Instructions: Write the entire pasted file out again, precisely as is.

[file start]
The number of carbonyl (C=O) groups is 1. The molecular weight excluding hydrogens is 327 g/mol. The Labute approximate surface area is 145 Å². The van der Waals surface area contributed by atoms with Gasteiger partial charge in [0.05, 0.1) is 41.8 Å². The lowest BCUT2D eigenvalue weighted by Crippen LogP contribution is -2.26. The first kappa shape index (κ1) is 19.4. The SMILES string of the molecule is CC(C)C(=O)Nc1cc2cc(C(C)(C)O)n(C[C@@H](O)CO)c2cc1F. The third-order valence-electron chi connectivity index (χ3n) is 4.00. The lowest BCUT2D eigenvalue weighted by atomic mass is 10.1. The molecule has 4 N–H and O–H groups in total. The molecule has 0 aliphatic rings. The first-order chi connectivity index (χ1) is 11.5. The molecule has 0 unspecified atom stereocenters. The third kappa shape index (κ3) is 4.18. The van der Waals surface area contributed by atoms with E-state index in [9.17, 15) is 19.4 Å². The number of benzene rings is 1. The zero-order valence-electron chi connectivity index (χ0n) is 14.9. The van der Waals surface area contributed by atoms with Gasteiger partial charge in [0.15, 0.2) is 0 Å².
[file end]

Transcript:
The number of carbonyl (C=O) groups is 1. The molecular weight excluding hydrogens is 327 g/mol. The Labute approximate surface area is 145 Å². The van der Waals surface area contributed by atoms with Gasteiger partial charge in [0.05, 0.1) is 41.8 Å². The lowest BCUT2D eigenvalue weighted by Crippen LogP contribution is -2.26. The first kappa shape index (κ1) is 19.4. The SMILES string of the molecule is CC(C)C(=O)Nc1cc2cc(C(C)(C)O)n(C[C@@H](O)CO)c2cc1F. The third-order valence-electron chi connectivity index (χ3n) is 4.00. The lowest BCUT2D eigenvalue weighted by atomic mass is 10.1. The molecule has 4 N–H and O–H groups in total. The molecule has 0 aliphatic rings. The first-order chi connectivity index (χ1) is 11.5. The molecule has 0 unspecified atom stereocenters. The third kappa shape index (κ3) is 4.18. The van der Waals surface area contributed by atoms with E-state index in [9.17, 15) is 19.4 Å². The number of benzene rings is 1. The zero-order valence-electron chi connectivity index (χ0n) is 14.9. The van der Waals surface area contributed by atoms with Gasteiger partial charge in [0.15, 0.2) is 0 Å².